Going back down turned out to be much easier than we had anticipated although we remained vigilant, not wanting to slip or fall on the sharp rocks. We stopped along the way to admire different features we had missed along the way up: a huge tree root system belonging to a fallen old
tree, a single (single delight waxflower Moneses uniflora), marsh marigolds, deer cabbage (Fauria crista-galli), a little stream having dug a deep v-shaped cut just off the trail, and bird calls: hermit thrush, Townsend warbler, winter wren, Swainson's thrush among the crow and raven calls.
Yes, we were tired and glad for the bus ride back. I will remember this beautiful day in spite of aching muscles the following day reminding me, yes, it was "a bit of a hike".

Anyone have a Turbo

23 June 2022 | Ketchikan, Alaska
George Stonecliffe | Sunny and 70F
After replacing our fuel injector pump, we also replaced our four fuel injectors. The engine seemed back to normal as we could reach 3300rpm in neutral, no smoke, and she sounded great!! But when we put the engine into forward gear, she labored, up to 1500rpm, and started black smoke which told us she was overloaded.
Our mechanic and other boaters suggested that the turbo was not spooling up, that is as the rpm advanced, the air/fuel mixture was not adequate. Air from our turbo was not meeting the demand. The turbo (and engine) has 5900 hours, which is probably at its useful end. So our next step is replacing the turbo.
Meanwhile, here we sit in Ketchikan!
The photo is of Creek Street in old town Ketchikan.

Rocks

20 June 2022 | Ketchikan, Alaska
George Stonecliffe
No, we didn't hit any rocks. We're still at the dock in Ketchikan, waiting for 2 new fuel injectors to arrive from Seattle. George also sent 5 to Seattle Injectors, Inc. to be refurbished. With the 3-day week-end, it is taking FOREVER to get our engine parts back. Today we used our time cleaning up the interior, scrubbing the dinghy inside and out, and mending exterior dodger curtains where the zipper stitching had rotted. Without Sue's sewing machine she accomplished this with needle and thread, the old fashioned way.
Sue has been reading an oceanography textbook given to us by Gary. Geologists and astronomers have discovered a lot that she never knew before about the earth and its origins. The attached photo depicts a thin layer of earth crust peeled off during the Pacific plate subduction, rocks staying on the surface and squished together, hence the striped and undulating formations. Reading about this phenomenon she remembered seeing pillow basalt stones piled up along the shore in Foggy Bay. It's so interesting to learn about the places we visit, gazing at the natural wonders surrounding us.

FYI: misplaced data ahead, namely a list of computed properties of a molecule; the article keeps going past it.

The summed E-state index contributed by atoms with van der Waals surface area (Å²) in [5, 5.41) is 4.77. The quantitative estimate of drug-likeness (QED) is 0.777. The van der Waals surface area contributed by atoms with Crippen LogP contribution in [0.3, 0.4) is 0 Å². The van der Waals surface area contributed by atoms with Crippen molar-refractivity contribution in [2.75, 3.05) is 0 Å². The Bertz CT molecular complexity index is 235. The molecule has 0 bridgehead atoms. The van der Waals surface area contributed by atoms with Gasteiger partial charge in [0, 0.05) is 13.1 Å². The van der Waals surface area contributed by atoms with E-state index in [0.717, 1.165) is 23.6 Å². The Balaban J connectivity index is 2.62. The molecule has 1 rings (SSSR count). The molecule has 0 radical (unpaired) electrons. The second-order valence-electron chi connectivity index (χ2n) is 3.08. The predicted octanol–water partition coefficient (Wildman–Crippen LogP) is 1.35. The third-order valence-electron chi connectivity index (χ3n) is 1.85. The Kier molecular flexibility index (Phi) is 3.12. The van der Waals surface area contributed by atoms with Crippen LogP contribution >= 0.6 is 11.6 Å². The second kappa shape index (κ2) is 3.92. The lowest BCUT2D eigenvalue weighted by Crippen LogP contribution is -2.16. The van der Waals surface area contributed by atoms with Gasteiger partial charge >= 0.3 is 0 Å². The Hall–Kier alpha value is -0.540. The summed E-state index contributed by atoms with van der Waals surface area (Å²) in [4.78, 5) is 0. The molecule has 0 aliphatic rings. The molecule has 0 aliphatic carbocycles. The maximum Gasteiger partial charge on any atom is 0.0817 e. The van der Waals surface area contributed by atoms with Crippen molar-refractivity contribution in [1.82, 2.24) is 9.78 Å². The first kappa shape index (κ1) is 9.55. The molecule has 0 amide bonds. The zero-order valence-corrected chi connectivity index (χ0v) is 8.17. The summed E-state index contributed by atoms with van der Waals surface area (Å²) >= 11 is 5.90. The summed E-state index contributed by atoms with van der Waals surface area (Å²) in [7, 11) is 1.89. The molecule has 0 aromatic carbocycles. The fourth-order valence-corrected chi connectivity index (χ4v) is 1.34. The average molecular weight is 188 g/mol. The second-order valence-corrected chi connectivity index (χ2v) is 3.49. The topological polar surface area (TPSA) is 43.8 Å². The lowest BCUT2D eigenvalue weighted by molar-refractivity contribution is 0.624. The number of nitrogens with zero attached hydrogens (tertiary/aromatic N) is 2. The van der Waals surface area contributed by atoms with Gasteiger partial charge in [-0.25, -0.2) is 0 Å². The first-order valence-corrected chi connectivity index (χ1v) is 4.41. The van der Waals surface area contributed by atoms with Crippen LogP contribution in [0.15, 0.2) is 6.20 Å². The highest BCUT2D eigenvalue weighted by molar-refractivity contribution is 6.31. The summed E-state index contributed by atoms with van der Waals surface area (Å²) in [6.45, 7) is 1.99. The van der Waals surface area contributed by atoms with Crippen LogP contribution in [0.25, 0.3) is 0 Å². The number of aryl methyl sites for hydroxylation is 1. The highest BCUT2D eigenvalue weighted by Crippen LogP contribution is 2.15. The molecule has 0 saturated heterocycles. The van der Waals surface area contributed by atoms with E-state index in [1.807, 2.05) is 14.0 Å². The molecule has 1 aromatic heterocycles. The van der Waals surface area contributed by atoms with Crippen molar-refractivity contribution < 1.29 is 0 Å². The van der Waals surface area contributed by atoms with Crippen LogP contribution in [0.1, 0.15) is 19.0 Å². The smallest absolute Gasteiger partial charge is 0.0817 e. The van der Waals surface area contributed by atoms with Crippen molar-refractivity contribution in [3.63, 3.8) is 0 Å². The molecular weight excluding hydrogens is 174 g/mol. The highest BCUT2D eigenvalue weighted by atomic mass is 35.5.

Do take a look at the photo album associated with this blog to see totem poles, long houses, and beautiful scenery surrounding Ketchikan.

Minus Tide

16 June 2022 | Ketchican, Alaska
George Stonecliffe
Sue returned to Kechikan yesterday as the weather turned sunny and warm. Jerry, our engine mechanic finished installing the new pump and the engine runs and sounds great once again. Along with a full moon came a minus tide visible at the dock along with numerous sea creatures that
love the brackish water, clear and clean fresh water from a nearby stream. Sue enjoyed photographing starfish, jellyfish, sea cucumbers, and Dungeness Crabs scurrying along the bottom, hiding in the shadows of the boats and docks while the starfish clung to the pilings hoping to stay in
the water, sometimes unsuccessfully. Bald Eagles defended their territory within the marina while sitting atop a light pole, crying and swooping after intruding Bald Eagle adults and juveniles. Meanwhile, George, ever attentive to the working of the engine pulled out the fuel injectors and
installed three reconditioned ones Sue brought back from Portland. The fourth one will be sent from Seattle and should arrive in a few days. Meanwhile, we're enjoying lovely weather, walking to the grocery, and eating out for dinner at a nearby hotel.
Vessel Name: Julia Max
Vessel Make/Model: 45' Passport/Peterson Custom Ketch
Hailing Port: Portland, Oregon, USA
Crew: George and Sue Stonecliffe
About: Fully vaccinated, we are positioning ourselves to head north through Canada to Alaska's amazing Glacier Bay NP and back. Have a wonderful summer. Cheers to all!
Julia Max's Photos - Main
Cruising through BC , Alaska, and home
18 Photos
Created 16 June 2022
2 Photos
Created 4 July 2017
8 Photos
Created 5 May 2011